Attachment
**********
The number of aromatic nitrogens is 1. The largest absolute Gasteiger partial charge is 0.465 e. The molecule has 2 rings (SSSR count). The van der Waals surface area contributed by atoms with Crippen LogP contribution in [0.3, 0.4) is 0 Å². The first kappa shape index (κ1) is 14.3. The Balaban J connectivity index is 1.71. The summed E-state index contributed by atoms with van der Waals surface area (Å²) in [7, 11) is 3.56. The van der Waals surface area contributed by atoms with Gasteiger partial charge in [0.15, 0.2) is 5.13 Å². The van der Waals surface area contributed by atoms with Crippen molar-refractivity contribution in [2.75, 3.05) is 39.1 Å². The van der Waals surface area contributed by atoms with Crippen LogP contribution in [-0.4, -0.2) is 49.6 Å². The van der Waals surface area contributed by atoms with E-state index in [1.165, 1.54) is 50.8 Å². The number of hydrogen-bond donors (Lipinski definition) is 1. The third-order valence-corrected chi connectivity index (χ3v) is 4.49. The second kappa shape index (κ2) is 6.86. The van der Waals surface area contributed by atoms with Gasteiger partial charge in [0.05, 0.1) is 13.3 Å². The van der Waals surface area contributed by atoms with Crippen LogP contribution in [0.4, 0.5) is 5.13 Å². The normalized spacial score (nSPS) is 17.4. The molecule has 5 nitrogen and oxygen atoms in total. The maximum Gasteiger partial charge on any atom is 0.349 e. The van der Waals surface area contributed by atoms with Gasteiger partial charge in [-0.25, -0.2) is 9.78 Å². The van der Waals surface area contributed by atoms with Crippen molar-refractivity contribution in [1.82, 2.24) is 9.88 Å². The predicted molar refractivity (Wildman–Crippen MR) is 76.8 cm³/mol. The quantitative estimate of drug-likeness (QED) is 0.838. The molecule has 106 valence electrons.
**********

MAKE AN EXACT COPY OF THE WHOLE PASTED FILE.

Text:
The number of aromatic nitrogens is 1. The largest absolute Gasteiger partial charge is 0.465 e. The molecule has 2 rings (SSSR count). The van der Waals surface area contributed by atoms with Crippen LogP contribution in [0.3, 0.4) is 0 Å². The first kappa shape index (κ1) is 14.3. The Balaban J connectivity index is 1.71. The summed E-state index contributed by atoms with van der Waals surface area (Å²) in [7, 11) is 3.56. The van der Waals surface area contributed by atoms with Gasteiger partial charge in [0.15, 0.2) is 5.13 Å². The van der Waals surface area contributed by atoms with Crippen molar-refractivity contribution in [2.75, 3.05) is 39.1 Å². The van der Waals surface area contributed by atoms with Crippen LogP contribution in [-0.4, -0.2) is 49.6 Å². The van der Waals surface area contributed by atoms with E-state index in [1.165, 1.54) is 50.8 Å². The number of hydrogen-bond donors (Lipinski definition) is 1. The third-order valence-corrected chi connectivity index (χ3v) is 4.49. The second kappa shape index (κ2) is 6.86. The van der Waals surface area contributed by atoms with Gasteiger partial charge in [0.05, 0.1) is 13.3 Å². The van der Waals surface area contributed by atoms with Crippen LogP contribution in [0.4, 0.5) is 5.13 Å². The normalized spacial score (nSPS) is 17.4. The molecule has 5 nitrogen and oxygen atoms in total. The maximum Gasteiger partial charge on any atom is 0.349 e. The van der Waals surface area contributed by atoms with Gasteiger partial charge in [-0.25, -0.2) is 9.78 Å². The van der Waals surface area contributed by atoms with Crippen molar-refractivity contribution in [1.82, 2.24) is 9.88 Å². The predicted molar refractivity (Wildman–Crippen MR) is 76.8 cm³/mol. The quantitative estimate of drug-likeness (QED) is 0.838. The molecule has 106 valence electrons.